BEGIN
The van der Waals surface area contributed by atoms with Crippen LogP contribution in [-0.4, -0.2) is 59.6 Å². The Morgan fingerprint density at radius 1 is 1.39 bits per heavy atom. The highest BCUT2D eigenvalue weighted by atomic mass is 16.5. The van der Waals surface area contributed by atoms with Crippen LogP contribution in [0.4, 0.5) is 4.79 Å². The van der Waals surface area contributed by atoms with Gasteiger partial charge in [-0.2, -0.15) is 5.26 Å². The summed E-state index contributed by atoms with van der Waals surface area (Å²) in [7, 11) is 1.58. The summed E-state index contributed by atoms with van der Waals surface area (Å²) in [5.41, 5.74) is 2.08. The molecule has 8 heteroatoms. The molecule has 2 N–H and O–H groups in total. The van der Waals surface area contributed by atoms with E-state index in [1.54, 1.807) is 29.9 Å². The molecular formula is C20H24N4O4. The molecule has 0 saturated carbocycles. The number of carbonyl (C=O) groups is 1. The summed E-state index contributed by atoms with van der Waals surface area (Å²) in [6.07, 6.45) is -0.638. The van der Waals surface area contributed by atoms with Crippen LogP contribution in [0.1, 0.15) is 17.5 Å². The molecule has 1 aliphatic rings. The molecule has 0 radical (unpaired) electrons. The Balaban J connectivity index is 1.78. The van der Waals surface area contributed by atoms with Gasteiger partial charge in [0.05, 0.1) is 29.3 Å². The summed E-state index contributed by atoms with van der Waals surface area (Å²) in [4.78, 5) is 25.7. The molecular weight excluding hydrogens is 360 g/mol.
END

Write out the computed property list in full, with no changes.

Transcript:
The van der Waals surface area contributed by atoms with Crippen LogP contribution in [-0.4, -0.2) is 59.6 Å². The Morgan fingerprint density at radius 1 is 1.39 bits per heavy atom. The highest BCUT2D eigenvalue weighted by atomic mass is 16.5. The van der Waals surface area contributed by atoms with Crippen LogP contribution in [0.4, 0.5) is 4.79 Å². The van der Waals surface area contributed by atoms with Gasteiger partial charge in [-0.2, -0.15) is 5.26 Å². The summed E-state index contributed by atoms with van der Waals surface area (Å²) in [7, 11) is 1.58. The summed E-state index contributed by atoms with van der Waals surface area (Å²) in [5.41, 5.74) is 2.08. The molecule has 8 heteroatoms. The molecule has 2 N–H and O–H groups in total. The van der Waals surface area contributed by atoms with E-state index in [1.54, 1.807) is 29.9 Å². The molecular formula is C20H24N4O4. The molecule has 0 saturated carbocycles. The number of carbonyl (C=O) groups is 1. The summed E-state index contributed by atoms with van der Waals surface area (Å²) in [6.07, 6.45) is -0.638. The van der Waals surface area contributed by atoms with Crippen LogP contribution in [0.1, 0.15) is 17.5 Å². The molecule has 1 aliphatic rings. The molecule has 0 radical (unpaired) electrons. The Balaban J connectivity index is 1.78. The van der Waals surface area contributed by atoms with Gasteiger partial charge in [0.05, 0.1) is 29.3 Å². The summed E-state index contributed by atoms with van der Waals surface area (Å²) in [4.78, 5) is 25.7. The molecular weight excluding hydrogens is 360 g/mol.